Growing up around Missouri agriculture, I am very familiar with basic Midwestern crops – soy, corn, etc. That made my visit to Colorado to meet with sugarbeet farmers that much more exciting. A highlight of my trips is the amount of information and knowledge I gain about a particular area. This time I learned about a crop and an area I knew very little about.
After my plane landed, I went to Western Sugar; a grower-owned processing facility owned (a co-op). I was amazed to learn one acre of sugar beets goes through the plant every six minutes! The product of that is the sugar you find at the store or in packets at restaurants. The amount of actual sugar content from each beet varies by area; in Northeastern Colorado the sugar content was 15 percent. The beet byproduct is then used for cattle feed.
When I asked the plant manager and growers about the difference between Genuity™ Roundup Ready® sugarbeets and conventional sugarbeets their passion for the crop they grow showed. They told me sugar is sugar! The growers explained that several tests have been done and there is no difference between conventional sugarbeet sugar and Genuity™ Roundup Ready® sugarbeet sugar.
It was really great to see how environmentally friendly these farmers are. The introduction of Genuity™ Roundup Ready® sugarbeets has made sugarbeet farming more environmentally friendly and less work for farmers. Before, they would have to make four or five passes over the field with chemicals because sugar beets are such a weedy crop. With the Roundup Ready® technology, they only have to make one pass! The farmers I spoke with were very thankful for that because it saves them time and money.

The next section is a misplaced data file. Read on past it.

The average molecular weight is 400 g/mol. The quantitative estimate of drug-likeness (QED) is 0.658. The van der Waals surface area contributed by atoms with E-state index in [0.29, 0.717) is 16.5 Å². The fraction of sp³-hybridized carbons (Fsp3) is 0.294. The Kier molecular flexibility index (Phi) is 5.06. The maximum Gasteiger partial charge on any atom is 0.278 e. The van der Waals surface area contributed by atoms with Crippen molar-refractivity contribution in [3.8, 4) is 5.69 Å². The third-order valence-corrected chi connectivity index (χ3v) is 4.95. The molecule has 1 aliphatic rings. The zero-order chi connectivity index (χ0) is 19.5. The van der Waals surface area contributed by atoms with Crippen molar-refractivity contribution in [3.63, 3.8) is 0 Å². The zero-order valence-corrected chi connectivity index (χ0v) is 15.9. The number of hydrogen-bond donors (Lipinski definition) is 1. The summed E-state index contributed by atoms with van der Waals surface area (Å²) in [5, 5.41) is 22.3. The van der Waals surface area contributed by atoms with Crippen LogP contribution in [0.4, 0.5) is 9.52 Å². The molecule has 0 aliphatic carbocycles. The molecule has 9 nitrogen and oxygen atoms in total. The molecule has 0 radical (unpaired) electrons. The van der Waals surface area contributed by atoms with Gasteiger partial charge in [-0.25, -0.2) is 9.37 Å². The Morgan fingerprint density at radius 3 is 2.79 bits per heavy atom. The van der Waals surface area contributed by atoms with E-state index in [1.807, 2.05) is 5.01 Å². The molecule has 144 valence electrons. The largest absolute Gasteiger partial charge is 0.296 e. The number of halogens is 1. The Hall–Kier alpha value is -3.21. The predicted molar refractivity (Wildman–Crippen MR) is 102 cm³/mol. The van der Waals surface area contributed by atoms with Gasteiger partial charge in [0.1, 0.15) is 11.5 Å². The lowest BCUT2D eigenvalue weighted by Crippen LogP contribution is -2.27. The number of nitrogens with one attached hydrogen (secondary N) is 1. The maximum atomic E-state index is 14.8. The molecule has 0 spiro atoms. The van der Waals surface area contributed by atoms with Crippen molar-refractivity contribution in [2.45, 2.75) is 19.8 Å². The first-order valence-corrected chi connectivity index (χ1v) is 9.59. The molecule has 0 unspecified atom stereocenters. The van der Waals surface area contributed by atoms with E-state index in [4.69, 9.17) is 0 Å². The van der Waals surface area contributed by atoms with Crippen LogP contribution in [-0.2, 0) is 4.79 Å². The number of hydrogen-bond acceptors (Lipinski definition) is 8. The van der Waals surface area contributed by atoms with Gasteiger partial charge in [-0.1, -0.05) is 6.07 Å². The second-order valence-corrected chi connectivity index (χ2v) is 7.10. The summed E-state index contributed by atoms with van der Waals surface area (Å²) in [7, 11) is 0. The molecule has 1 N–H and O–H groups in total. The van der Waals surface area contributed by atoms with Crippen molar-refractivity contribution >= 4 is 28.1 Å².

When I think about Colorado farming, I don’t think about water being an issue. Almost all the corn and sugarbeet acres they grow are irrigated. But because of water shortages in Nebraska and Kansas, they don’t even know the future of their water source. In fact, there are several farmers in the area I was in who have no access to water for irrigation, therefore have no water to even run their pivot irrigation systems. And without irrigation they grow wheat, millet, or nothing at all.
This defines the need for more sustainable agriculture, including drought technology. The survival of small communities like the ones in Colorado depends upon access to water. Many of the rural areas are very desolate and they’re afraid if farmers don’t have access to water for irrigation in the future, they won’t be able to farm. If they’re not able to farm, then the small communities will be gone because there won’t be agriculture to support it. It’s a scary thought, and one that could be a reality sooner than we think.
Colorado was beautiful and the people were great. But it took a while to get used to every city limit sign saying “Elevation“versus the town’s population.
You can check out Tyne’s Colorado harvest update, as well as information on sugarbeets on Monsanto.com
For more photos of Tyne’s trip, check out the slideshow on Flickr